1. Field of the Invention
The present invention relates to an ink jet recorder, and more particularly to an ink jet recorder capable of recording in multiple colors.
2. Related Background Art
A multi-color ink jet recorder uses black, cyan, magenta and yellow inks, for example, and has ink jet heads for the respective colors. It discharges the inks of the respective colors as dots in accordance with a record command to record a seven-color record on a record sheet by a combination of a plurality of colors.
When such a multi-color ink jet recorder is used, the number of nozzles of the heads may be around 2,000 per color. The diameter of an orifice at the end of each nozzle is very small, for example, several tens of microns, and control of the jetting of droplets is very difficult.
Various mechanisms for jetting droplets in such a color ink jet printer have been proposed. A so-called bubble jet system in which bubbles are forcibly generated at the nozzles and the inks are discharged from the orifices by the rise in ink pressure in the nozzles has been well known.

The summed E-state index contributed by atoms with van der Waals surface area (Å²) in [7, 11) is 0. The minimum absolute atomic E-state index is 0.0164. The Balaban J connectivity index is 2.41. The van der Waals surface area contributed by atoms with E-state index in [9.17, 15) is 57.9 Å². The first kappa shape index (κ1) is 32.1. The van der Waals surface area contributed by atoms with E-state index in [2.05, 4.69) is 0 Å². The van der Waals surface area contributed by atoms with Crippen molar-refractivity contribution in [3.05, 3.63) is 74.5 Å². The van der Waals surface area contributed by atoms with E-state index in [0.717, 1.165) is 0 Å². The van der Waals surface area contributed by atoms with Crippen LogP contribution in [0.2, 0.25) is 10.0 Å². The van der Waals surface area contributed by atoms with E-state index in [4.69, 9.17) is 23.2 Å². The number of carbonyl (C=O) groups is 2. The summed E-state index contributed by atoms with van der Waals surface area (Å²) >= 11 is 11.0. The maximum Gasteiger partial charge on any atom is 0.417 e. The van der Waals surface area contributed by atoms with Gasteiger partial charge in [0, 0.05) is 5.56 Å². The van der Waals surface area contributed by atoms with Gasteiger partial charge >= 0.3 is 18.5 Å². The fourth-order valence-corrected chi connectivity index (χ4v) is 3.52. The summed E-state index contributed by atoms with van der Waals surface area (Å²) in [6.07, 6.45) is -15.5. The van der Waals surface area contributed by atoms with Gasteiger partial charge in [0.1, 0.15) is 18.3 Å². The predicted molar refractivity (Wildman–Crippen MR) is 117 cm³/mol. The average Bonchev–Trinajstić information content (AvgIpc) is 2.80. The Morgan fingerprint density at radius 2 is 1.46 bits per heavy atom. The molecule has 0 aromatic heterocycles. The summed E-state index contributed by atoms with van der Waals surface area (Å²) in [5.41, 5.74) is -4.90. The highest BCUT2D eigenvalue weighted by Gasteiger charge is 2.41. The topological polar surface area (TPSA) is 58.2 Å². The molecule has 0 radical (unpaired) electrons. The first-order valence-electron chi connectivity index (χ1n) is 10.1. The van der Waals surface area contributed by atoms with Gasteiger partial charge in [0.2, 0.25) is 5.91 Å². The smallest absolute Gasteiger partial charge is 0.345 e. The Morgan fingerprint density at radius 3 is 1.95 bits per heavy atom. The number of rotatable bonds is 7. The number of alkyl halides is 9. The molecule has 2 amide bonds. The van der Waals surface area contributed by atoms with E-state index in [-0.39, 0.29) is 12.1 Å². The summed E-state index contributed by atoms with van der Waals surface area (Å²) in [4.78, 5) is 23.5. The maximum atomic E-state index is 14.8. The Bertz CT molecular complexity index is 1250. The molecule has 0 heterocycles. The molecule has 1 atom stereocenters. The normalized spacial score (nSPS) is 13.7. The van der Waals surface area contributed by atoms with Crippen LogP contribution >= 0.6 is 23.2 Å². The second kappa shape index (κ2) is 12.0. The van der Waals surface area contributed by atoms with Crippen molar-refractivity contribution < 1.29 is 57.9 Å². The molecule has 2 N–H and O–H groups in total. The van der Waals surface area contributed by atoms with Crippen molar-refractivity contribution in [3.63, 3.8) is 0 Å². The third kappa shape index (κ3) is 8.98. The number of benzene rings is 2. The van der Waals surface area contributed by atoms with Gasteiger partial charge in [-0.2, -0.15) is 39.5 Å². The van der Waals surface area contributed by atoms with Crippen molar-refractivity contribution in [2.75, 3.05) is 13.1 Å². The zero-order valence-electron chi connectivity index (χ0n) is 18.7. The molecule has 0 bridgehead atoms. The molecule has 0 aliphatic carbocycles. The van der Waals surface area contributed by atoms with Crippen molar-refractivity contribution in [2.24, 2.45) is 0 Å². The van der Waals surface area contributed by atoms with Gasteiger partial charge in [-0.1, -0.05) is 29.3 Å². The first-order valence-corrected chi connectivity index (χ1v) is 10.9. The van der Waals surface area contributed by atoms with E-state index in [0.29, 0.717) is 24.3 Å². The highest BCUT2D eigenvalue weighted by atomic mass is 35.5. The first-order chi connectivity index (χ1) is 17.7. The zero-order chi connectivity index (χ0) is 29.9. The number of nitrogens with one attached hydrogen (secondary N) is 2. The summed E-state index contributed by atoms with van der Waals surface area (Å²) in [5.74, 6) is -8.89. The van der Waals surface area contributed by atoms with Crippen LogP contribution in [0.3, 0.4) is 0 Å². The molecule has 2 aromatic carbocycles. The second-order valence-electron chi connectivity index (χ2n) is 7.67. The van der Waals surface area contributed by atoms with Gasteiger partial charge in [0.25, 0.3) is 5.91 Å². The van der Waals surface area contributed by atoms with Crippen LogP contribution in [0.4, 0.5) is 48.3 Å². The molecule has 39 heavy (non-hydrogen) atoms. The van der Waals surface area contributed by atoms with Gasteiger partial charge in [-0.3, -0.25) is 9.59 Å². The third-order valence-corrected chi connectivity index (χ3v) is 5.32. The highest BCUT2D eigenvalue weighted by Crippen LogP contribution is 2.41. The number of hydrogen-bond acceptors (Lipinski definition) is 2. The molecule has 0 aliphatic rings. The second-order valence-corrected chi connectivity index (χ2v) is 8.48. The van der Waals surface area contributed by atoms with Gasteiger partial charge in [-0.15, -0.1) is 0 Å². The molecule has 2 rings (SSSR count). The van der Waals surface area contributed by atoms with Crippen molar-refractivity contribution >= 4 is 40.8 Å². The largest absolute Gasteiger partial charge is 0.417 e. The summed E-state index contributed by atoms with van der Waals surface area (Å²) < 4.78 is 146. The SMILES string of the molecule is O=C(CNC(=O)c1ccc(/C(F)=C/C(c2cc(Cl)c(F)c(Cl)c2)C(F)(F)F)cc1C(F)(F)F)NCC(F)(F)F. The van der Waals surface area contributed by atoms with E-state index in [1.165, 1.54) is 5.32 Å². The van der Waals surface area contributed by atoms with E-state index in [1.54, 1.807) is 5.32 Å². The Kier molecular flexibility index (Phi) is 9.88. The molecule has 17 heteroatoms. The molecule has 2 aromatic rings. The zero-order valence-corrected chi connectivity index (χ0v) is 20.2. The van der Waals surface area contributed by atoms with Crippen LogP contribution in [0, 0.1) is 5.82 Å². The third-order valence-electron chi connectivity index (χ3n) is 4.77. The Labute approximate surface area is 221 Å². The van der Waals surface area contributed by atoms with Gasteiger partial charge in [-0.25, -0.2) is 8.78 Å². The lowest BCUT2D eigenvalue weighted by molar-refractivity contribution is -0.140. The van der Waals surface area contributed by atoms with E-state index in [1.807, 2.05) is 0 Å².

The ink jet printer of this type can be modular in construction and the modules are removably designed to facilitate maintenance and transportation.
Since the ink jet printer of this type uses liquids inks, non-discharge of the ink may occur by drying of the inks or bubbles due to gases in the inks.
Such non-discharge may be also caused by clog of the orifice by fat or dust deposited when the fingers of an operator contact the head unit when it is mounted or removed.
It has been proposed to cover the head unit when it is mounted or removed so that the fingers of the operator do not contact the head unit.
On the other hand, when the unit is to be mounted or removed, it is necessary to connect or disconnect electrical connections and ink paths. Accordingly, connectors and valves are used so that connection and disconnection are automatically made when the unit is mounted or removed.
The above construction raises the following problem. The attachment and removal of the cover to cover the head, and the electrical connection/disconnection work are independent works which are not related to each other. As a result, even if the cover is attached, the unit may be removed without disconnecting the electrical connection and the electrical connection may be destroyed. Whatever care the operator may pay, such a failure will occur at a certain probability, and the recorder is not usable during such a failure.